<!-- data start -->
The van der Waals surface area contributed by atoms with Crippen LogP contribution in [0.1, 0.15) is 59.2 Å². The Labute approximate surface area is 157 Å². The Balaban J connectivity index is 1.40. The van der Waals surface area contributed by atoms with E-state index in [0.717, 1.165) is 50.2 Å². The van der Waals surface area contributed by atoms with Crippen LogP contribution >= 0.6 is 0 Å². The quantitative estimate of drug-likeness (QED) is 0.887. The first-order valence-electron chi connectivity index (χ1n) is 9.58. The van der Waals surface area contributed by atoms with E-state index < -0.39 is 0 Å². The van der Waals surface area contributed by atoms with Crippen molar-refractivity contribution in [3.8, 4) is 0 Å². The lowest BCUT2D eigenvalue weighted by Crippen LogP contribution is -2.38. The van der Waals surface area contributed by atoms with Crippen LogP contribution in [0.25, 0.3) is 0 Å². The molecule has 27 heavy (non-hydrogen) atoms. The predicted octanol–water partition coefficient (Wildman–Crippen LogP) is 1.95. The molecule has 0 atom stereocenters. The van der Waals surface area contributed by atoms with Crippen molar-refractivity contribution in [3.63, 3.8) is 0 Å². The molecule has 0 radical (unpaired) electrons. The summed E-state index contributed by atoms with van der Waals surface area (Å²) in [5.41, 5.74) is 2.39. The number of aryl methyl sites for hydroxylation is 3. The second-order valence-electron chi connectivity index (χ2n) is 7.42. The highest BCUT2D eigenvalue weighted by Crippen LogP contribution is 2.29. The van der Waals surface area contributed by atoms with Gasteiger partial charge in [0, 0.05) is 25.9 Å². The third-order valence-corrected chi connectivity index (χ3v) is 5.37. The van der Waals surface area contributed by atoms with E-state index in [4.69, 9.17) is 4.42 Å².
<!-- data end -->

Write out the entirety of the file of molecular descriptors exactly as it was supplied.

The van der Waals surface area contributed by atoms with Crippen LogP contribution in [0.1, 0.15) is 59.2 Å². The Labute approximate surface area is 157 Å². The Balaban J connectivity index is 1.40. The van der Waals surface area contributed by atoms with E-state index in [0.717, 1.165) is 50.2 Å². The van der Waals surface area contributed by atoms with Crippen LogP contribution >= 0.6 is 0 Å². The quantitative estimate of drug-likeness (QED) is 0.887. The first-order valence-electron chi connectivity index (χ1n) is 9.58. The van der Waals surface area contributed by atoms with E-state index < -0.39 is 0 Å². The van der Waals surface area contributed by atoms with Crippen molar-refractivity contribution in [3.8, 4) is 0 Å². The lowest BCUT2D eigenvalue weighted by Crippen LogP contribution is -2.38. The van der Waals surface area contributed by atoms with Crippen LogP contribution in [0.25, 0.3) is 0 Å². The molecule has 27 heavy (non-hydrogen) atoms. The predicted octanol–water partition coefficient (Wildman–Crippen LogP) is 1.95. The molecule has 0 atom stereocenters. The van der Waals surface area contributed by atoms with Crippen molar-refractivity contribution in [3.63, 3.8) is 0 Å². The molecule has 0 radical (unpaired) electrons. The summed E-state index contributed by atoms with van der Waals surface area (Å²) in [5.41, 5.74) is 2.39. The number of aryl methyl sites for hydroxylation is 3. The second-order valence-electron chi connectivity index (χ2n) is 7.42. The highest BCUT2D eigenvalue weighted by Crippen LogP contribution is 2.29. The van der Waals surface area contributed by atoms with Gasteiger partial charge in [0, 0.05) is 25.9 Å². The third-order valence-corrected chi connectivity index (χ3v) is 5.37. The van der Waals surface area contributed by atoms with E-state index in [4.69, 9.17) is 4.42 Å².